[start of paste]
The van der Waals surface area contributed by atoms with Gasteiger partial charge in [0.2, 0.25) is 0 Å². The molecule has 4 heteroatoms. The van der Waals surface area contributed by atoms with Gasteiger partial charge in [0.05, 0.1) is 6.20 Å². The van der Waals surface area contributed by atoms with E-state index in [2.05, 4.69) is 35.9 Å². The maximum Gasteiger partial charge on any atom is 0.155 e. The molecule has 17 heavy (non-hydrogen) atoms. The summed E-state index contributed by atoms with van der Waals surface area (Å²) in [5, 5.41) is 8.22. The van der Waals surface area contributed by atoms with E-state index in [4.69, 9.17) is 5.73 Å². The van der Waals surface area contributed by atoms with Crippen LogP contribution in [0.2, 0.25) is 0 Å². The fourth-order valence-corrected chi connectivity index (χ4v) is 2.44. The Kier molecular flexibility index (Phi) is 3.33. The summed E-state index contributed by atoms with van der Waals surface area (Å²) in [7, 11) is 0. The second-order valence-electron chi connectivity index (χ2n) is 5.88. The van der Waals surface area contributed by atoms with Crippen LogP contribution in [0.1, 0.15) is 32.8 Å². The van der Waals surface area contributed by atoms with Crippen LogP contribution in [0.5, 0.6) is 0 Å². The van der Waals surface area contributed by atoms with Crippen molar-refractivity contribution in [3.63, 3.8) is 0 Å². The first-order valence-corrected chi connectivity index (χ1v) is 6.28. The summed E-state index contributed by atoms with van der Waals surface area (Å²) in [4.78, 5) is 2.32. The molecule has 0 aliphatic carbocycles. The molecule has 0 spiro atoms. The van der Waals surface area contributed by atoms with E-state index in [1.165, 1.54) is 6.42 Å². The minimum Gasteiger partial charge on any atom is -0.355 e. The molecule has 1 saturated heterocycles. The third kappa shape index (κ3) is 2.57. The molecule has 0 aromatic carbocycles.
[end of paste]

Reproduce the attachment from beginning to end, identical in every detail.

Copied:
The van der Waals surface area contributed by atoms with Gasteiger partial charge in [0.2, 0.25) is 0 Å². The molecule has 4 heteroatoms. The van der Waals surface area contributed by atoms with Gasteiger partial charge in [0.05, 0.1) is 6.20 Å². The van der Waals surface area contributed by atoms with E-state index in [2.05, 4.69) is 35.9 Å². The maximum Gasteiger partial charge on any atom is 0.155 e. The molecule has 17 heavy (non-hydrogen) atoms. The summed E-state index contributed by atoms with van der Waals surface area (Å²) in [5, 5.41) is 8.22. The van der Waals surface area contributed by atoms with E-state index in [4.69, 9.17) is 5.73 Å². The van der Waals surface area contributed by atoms with Crippen LogP contribution in [0.2, 0.25) is 0 Å². The fourth-order valence-corrected chi connectivity index (χ4v) is 2.44. The Kier molecular flexibility index (Phi) is 3.33. The summed E-state index contributed by atoms with van der Waals surface area (Å²) in [7, 11) is 0. The second-order valence-electron chi connectivity index (χ2n) is 5.88. The van der Waals surface area contributed by atoms with Crippen LogP contribution in [0.1, 0.15) is 32.8 Å². The van der Waals surface area contributed by atoms with Crippen LogP contribution in [0.5, 0.6) is 0 Å². The van der Waals surface area contributed by atoms with Crippen molar-refractivity contribution in [3.63, 3.8) is 0 Å². The first-order valence-corrected chi connectivity index (χ1v) is 6.28. The summed E-state index contributed by atoms with van der Waals surface area (Å²) in [4.78, 5) is 2.32. The molecule has 0 aliphatic carbocycles. The molecule has 0 spiro atoms. The van der Waals surface area contributed by atoms with E-state index in [1.165, 1.54) is 6.42 Å². The minimum Gasteiger partial charge on any atom is -0.355 e. The molecule has 1 saturated heterocycles. The third kappa shape index (κ3) is 2.57. The molecule has 0 aromatic carbocycles.